The businessman who received the following note from Ned Ludd would have been in no doubt that the writer intended to do serious harm.
Sir if you do not pull don the Frames
or stop pay [in] Goods onely for work
extra work or m[ake] in Full fashon
my Companey will [vi]sit yr machines
for execution agai[nst] [y]ou–
Mr Bolton the Forfeit–
I visitd him–
Nottinghm—Novembr 8 1811
It was one of many similar semi-literate threatening letters sent to factory owners and employers of weavers by Ned Ludd. The letter commands Mr H to stop paying his weavers in ‘truck’, meaning in poor quality goods instead of cash, one of the frequent complaints of the workers. Or else…
Another letter from a Nottinghamshire knitter was sent to Richard Dennis, farmer and framework knitter, in 1819:
If you keep that Rouge in you house Ned shall viset you and we shall be acpt too give you A little could led and you cattle too if you dont get shoot ove him very soon and Need will set you all on Fire And you Promess Need will send them too Hell and Hall ove you too and you sheep Ned will ham string And if you don thay will send me word in the course ove of day
March the 12
I GENRALL LUD.
But Ludd, also sometimes titled ‘General Ludd’, as here, and ‘Captain Ludd’, did not exist. He was a mythical leader of a diffuse group of mainly northern English insurrectionaries angry at the threat to their livelihoods posed by the introduction of labour-saving machines into the framework knitting industry. ‘Luddites’, as they came to be known, formed clandestine groups who swore secret oaths and destroyed and damaged the feared new machines that were taking their jobs. The sabotage tactics of the Luddites failed, many were executed, imprisoned or transported. But their actions, and consequences, did bring their plight to the attention of the wider public.
In 1830, much the same situation, this time in agriculture, triggered the most serious rioting, mostly across southern England. Led by a ‘Captain Swing’, rural workers rose in large numbers to break threshing machines and to demand what they thought were their rights. They also said so in caustic correspondence, such as this note delivered to King’s College, Cambridge on December 8, 1830:
The college that thou holdest shalt be fired very shortly. Thou shalt here further from me when it is in flames.
A more detailed and oddly polite letter detailing the rioters’ grievances arrived at the Goodwood estate of the Duke of Richmond in December 1830:
We beg to say that if the sentences of the men in kent & all others for rioting is not reduced to 3 months imprisonment & all those taken heairafter to 1 months ditto all the woods to a hedge stick on the duke of richmans estate with that of the other ministere [of] the crown lands magestrates constables &C engaged in takeing & triing the said men shall be all burnt up even to a furse bush but we promis faithfully if you comply with our request we will refrain from it all we want is Work & fair wages don’t think that the reward will induse our party to split we have all put our hands to the match so we cannot fear each other and are determind to carry on or have our starveing Contramen at liberty there is only 2 things to be done & then we shall have pease & plenty that is machinery put down and the Clergy paid out of the publick revenew and an income tax put on to take this burden of the farmer in lieu of the tithes’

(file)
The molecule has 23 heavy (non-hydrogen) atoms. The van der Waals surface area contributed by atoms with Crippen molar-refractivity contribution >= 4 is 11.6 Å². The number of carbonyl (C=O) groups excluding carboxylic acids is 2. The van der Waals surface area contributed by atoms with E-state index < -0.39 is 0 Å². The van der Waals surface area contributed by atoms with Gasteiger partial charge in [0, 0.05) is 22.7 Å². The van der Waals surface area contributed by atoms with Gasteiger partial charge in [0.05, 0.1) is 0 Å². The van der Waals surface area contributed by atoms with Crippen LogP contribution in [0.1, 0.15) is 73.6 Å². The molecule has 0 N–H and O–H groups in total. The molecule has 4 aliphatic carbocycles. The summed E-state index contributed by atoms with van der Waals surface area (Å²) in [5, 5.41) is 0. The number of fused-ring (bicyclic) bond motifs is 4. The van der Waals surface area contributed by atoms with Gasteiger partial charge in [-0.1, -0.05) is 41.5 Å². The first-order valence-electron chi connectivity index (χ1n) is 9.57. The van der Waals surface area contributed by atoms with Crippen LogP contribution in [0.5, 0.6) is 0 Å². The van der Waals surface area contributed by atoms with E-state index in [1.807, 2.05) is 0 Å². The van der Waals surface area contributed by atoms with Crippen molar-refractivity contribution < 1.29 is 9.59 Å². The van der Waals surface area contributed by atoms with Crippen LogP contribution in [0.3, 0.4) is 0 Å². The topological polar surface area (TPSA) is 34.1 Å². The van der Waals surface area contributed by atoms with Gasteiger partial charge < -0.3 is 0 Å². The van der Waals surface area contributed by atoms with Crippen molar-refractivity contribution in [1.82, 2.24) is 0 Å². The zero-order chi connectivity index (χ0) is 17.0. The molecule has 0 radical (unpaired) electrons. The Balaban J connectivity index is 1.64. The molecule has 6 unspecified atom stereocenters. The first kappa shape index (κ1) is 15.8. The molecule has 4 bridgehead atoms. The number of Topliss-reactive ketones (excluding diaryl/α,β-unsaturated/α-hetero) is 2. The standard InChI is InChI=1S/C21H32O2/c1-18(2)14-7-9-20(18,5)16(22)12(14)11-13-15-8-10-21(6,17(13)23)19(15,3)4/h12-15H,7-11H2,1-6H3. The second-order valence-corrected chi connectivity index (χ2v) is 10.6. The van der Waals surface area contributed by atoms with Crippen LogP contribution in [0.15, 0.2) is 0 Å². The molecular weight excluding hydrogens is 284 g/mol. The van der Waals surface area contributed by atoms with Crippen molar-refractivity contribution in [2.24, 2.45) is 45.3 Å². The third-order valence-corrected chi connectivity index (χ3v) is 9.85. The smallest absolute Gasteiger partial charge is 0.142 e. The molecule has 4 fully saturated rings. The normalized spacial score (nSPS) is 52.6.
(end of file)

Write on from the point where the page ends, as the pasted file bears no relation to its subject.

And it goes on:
These revolts were all put down with the ruthless force usually unleashed by the British establishment against those who dared challenge it. Rioters were perceived and presented as dangerous revolutionaries and criminals rather than starving workers. Some were shot, some hanged, many imprisoned and transported. Mechanisation of their livelihoods proceeded apace.
Neither Ned Ludd or Captain Swing existed. They were convenient fictions drawn from the traditions of underclass revolt stretching back to the Peasants’ Revolt of 1381 in which a shadowy character named ‘Jack Straw’ appeared. At least one of the rebels in this revolt took this name, but historians are uncertain if such a person ever existed. His name is certainly suspiciously folkloric!
To some extent, the threatening letters, the dressing up and the blackened faces of the rioters can be seen as part of the ‘theatre of protest’. This does not mean that the rioters’ issues were not genuine and serious, but that there was an underlying assumption that the societal ties between workers and their employees would deliver justice. Naïve as this seems, a ‘moral economy’ as historian E P Thompson famously perceived, underlay the economic transactions between workers and employers.
The tragedy of this perception by the rioters – weavers or farm labourers – was that it was no longer true (if it ever was in any effectual rather than symbolic sense). Their bosses had moved on from the traditions and assumptions that underlay the moral economy ideal and embraced the improving agrarian mode of capitalism. Now, workers were no longer essential parts of a rural community but simply one element in a broader, more predatory economy in which calculations were made on the basis of profit and loss and not any obligation that the better-off might once have had towards their less affluent neighbours.
Home Office archive (HO 42/118
The Nottingham Review 6 August 1819 – the sender of the letter had a grudge against the ‘Rouge’ mentioned
National Archives Catalogue ref: HO 52/6
‘Swing Riots letter’, 2 Dec 1830, West Sussex Record Office, Goodwood Mss 1446 fA18